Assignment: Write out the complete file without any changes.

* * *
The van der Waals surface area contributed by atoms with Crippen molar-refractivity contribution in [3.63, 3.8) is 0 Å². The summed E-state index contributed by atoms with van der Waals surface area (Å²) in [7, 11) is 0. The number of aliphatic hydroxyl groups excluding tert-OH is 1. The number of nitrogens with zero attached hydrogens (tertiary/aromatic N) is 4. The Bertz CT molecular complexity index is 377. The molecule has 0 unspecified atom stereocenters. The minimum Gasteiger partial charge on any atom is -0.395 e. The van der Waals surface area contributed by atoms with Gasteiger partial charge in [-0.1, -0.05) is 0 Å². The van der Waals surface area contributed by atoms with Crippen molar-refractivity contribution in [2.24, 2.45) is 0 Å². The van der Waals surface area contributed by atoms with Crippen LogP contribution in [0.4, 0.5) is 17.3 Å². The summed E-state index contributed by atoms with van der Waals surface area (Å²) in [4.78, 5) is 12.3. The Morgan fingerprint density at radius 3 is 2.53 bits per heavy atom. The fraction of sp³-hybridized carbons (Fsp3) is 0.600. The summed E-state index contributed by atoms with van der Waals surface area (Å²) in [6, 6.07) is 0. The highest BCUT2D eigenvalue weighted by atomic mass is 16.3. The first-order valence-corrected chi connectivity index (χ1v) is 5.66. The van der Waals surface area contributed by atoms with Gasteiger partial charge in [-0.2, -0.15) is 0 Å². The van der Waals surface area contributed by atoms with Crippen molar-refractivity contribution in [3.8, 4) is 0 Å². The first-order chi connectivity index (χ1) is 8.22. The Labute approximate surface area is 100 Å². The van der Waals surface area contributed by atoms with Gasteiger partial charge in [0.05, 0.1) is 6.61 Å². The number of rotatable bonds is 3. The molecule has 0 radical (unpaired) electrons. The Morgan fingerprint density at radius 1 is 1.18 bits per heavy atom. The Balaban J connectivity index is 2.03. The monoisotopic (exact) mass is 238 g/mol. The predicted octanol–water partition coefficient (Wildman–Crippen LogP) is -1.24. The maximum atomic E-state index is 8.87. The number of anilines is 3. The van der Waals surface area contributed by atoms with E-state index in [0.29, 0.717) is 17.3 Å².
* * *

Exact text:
The van der Waals surface area contributed by atoms with Crippen molar-refractivity contribution in [3.63, 3.8) is 0 Å². The summed E-state index contributed by atoms with van der Waals surface area (Å²) in [7, 11) is 0. The number of aliphatic hydroxyl groups excluding tert-OH is 1. The number of nitrogens with zero attached hydrogens (tertiary/aromatic N) is 4. The Bertz CT molecular complexity index is 377. The molecule has 0 unspecified atom stereocenters. The minimum Gasteiger partial charge on any atom is -0.395 e. The van der Waals surface area contributed by atoms with Gasteiger partial charge in [-0.1, -0.05) is 0 Å². The van der Waals surface area contributed by atoms with Crippen molar-refractivity contribution in [2.24, 2.45) is 0 Å². The van der Waals surface area contributed by atoms with Crippen LogP contribution in [0.4, 0.5) is 17.3 Å². The summed E-state index contributed by atoms with van der Waals surface area (Å²) in [4.78, 5) is 12.3. The Morgan fingerprint density at radius 3 is 2.53 bits per heavy atom. The fraction of sp³-hybridized carbons (Fsp3) is 0.600. The summed E-state index contributed by atoms with van der Waals surface area (Å²) in [6, 6.07) is 0. The highest BCUT2D eigenvalue weighted by atomic mass is 16.3. The first-order valence-corrected chi connectivity index (χ1v) is 5.66. The van der Waals surface area contributed by atoms with Gasteiger partial charge in [-0.2, -0.15) is 0 Å². The van der Waals surface area contributed by atoms with Crippen molar-refractivity contribution in [3.8, 4) is 0 Å². The first-order chi connectivity index (χ1) is 8.22. The Labute approximate surface area is 100 Å². The van der Waals surface area contributed by atoms with Gasteiger partial charge in [0.05, 0.1) is 6.61 Å². The number of rotatable bonds is 3. The molecule has 0 radical (unpaired) electrons. The Morgan fingerprint density at radius 1 is 1.18 bits per heavy atom. The Balaban J connectivity index is 2.03. The monoisotopic (exact) mass is 238 g/mol. The predicted octanol–water partition coefficient (Wildman–Crippen LogP) is -1.24. The maximum atomic E-state index is 8.87. The number of anilines is 3. The van der Waals surface area contributed by atoms with E-state index in [0.29, 0.717) is 17.3 Å².